To my surprise, he said they could try to make space for a reporter. I jumped at the opportunity. I thought it would be an especially important moment for The Times to follow the governor during one of the most contentious moments in the Middle East and see how she navigated that situation. By the time I landed in New York, I was confirmed.
Were you given any kind of parameters about your interactions with Governor Hochul?
I was not given any guidelines. I got to hang out with the governor at a terminal at Kennedy Airport before our flight. I got to interview her on the record without any restrictions on what I could ask. Throughout the trip, I was able to roam freely and ask questions and get her perspective on what she was seeing and observing, along with a photographer, Baz Ratner.
Her father died of a brain hemorrhage while she was abroad. Did she open up about that news?
She was very upfront and candid with me about the delicate condition her father was in, which was surprising. When we landed in Tel Aviv, I asked her how her flight had gone, and she said, Well, I found out my father suffered a brain hemorrhage and is on a ventilator and he’s not going to make it. I think I was one of the first people she told.
I offered my condolences, and I obviously had my journalistic hat on. I was very aware that she was going to meet with grieving families while also going through a very human moment herself. The following day I learned that her father had passed away overnight. When I saw her for the first time that day at the Western Wall in Jerusalem, she was huddled with her staff, who were offering their condolences.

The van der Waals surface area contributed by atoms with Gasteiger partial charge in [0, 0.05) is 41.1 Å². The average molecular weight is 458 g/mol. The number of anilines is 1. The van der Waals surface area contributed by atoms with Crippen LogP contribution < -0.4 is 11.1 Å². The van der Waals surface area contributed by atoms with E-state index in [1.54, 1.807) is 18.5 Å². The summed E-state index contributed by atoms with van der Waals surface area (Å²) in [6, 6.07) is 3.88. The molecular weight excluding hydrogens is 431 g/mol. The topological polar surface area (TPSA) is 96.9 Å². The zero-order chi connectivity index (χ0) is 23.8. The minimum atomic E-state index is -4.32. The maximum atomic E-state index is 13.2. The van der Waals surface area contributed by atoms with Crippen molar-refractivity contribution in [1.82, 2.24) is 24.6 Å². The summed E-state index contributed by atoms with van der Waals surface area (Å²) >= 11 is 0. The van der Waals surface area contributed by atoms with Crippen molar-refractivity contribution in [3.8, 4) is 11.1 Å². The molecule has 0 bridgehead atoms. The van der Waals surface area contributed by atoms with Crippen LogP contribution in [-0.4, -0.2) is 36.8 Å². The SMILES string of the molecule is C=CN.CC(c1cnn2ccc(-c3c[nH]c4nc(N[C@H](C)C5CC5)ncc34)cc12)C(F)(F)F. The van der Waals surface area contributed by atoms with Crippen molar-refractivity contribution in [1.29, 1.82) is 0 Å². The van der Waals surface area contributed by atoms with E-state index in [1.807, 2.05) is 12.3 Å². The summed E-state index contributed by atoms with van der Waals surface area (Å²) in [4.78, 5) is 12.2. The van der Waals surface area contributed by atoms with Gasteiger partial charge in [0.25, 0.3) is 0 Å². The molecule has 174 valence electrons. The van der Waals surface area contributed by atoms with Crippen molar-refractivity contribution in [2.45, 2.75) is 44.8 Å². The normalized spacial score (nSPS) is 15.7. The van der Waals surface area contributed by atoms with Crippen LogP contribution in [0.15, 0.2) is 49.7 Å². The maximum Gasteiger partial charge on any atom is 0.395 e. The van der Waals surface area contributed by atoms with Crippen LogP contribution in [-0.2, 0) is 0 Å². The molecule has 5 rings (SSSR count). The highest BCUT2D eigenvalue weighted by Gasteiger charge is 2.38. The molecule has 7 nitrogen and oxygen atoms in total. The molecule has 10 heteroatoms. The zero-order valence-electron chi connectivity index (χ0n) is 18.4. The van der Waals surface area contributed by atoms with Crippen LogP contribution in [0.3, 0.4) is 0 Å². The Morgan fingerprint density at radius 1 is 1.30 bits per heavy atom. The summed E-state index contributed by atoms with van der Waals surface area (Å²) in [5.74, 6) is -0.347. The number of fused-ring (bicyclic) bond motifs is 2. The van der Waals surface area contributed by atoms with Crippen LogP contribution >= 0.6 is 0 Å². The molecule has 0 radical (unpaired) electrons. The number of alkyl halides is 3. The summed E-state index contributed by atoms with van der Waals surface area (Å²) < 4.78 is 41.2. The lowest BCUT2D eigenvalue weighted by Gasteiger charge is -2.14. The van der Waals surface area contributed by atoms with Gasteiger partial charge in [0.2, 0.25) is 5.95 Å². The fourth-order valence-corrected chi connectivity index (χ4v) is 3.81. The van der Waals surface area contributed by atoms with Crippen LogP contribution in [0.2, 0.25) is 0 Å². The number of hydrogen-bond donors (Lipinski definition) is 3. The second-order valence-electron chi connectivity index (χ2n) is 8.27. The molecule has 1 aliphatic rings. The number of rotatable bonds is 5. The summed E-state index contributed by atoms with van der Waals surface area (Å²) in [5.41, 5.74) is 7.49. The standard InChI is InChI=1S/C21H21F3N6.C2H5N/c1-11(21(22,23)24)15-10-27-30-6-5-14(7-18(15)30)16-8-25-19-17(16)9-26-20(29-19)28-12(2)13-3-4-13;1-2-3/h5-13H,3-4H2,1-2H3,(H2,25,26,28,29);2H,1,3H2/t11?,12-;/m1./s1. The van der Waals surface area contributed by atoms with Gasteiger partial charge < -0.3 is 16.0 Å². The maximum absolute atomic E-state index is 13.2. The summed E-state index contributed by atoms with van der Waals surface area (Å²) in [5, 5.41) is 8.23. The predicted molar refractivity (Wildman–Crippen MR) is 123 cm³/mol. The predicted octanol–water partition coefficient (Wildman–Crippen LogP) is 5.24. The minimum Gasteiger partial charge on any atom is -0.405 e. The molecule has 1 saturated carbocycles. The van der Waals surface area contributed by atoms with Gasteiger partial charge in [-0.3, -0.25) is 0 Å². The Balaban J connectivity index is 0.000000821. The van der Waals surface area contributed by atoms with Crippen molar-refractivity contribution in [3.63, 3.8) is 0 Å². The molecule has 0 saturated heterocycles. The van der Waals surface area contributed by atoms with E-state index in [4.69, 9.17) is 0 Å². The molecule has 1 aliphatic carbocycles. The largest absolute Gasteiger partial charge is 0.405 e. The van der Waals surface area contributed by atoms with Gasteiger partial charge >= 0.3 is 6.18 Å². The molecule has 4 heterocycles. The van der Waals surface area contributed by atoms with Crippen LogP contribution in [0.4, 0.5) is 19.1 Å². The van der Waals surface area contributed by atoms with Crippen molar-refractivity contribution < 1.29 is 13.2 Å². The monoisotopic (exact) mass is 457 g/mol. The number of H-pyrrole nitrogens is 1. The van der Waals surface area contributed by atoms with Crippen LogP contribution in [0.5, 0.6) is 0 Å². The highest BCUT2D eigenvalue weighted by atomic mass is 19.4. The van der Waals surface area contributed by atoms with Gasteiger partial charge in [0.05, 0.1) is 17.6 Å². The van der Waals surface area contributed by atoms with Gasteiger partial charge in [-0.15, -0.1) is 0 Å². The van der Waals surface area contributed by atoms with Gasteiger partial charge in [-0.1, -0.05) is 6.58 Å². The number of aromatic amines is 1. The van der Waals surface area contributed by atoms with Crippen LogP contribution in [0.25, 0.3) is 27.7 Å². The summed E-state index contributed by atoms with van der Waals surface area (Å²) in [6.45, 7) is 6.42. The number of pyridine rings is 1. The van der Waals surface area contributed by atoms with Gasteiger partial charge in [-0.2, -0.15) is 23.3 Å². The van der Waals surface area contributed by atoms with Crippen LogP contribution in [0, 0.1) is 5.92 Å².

What was your experience like in Israel?
We visited a couple of hotels that housed displaced families from communities along the Gaza border that were attacked. We got to talk to families who had been directly affected by the attacks and were still reeling from that trauma. We visited the Western Wall, one of the holiest Jewish sites, and the Church of the Holy Sepulcher in Jerusalem, one of the holiest Christian sites. The governor is Catholic and insisted on going to the church, even though it was not on the schedule.
The most revealing part of the trip was a visit south to a kibbutz called Kfar Azza, which is about a mile and a half from the Gaza border. We traveled in armored vehicles and were outfitted in green body vests and bulletproof helmets; we could see the smoke from explosions on the horizon from where Israeli airstrikes were hitting Gaza. Once we got to the kibbutz, we were given a tour by Israeli military officials. It was a very eerie, dreadful sight. The trip was filled with a lot of new sensory experiences for me, which are common for some of my colleagues who report from the front lines of wars.
How did you decompress after your trip?
I spent about 30 hours in Israel. I realized afterward that I had only slept about three hours during the trip. So the first thing I did when I got back to my apartment in Brooklyn was go to sleep for a very long time. It hit me that I was deeply shaken by what I saw when I went to my regular bagel place for breakfast.
I was sitting there, watching people go about their day when, 12 hours earlier, I had been on the edge of a war zone. It felt incredibly jarring and uncomfortable in many ways because of how quickly it happened. I processed it by talking about it with my dad, who is also a journalist. I returned to my job with an even greater appreciation for the work that we do.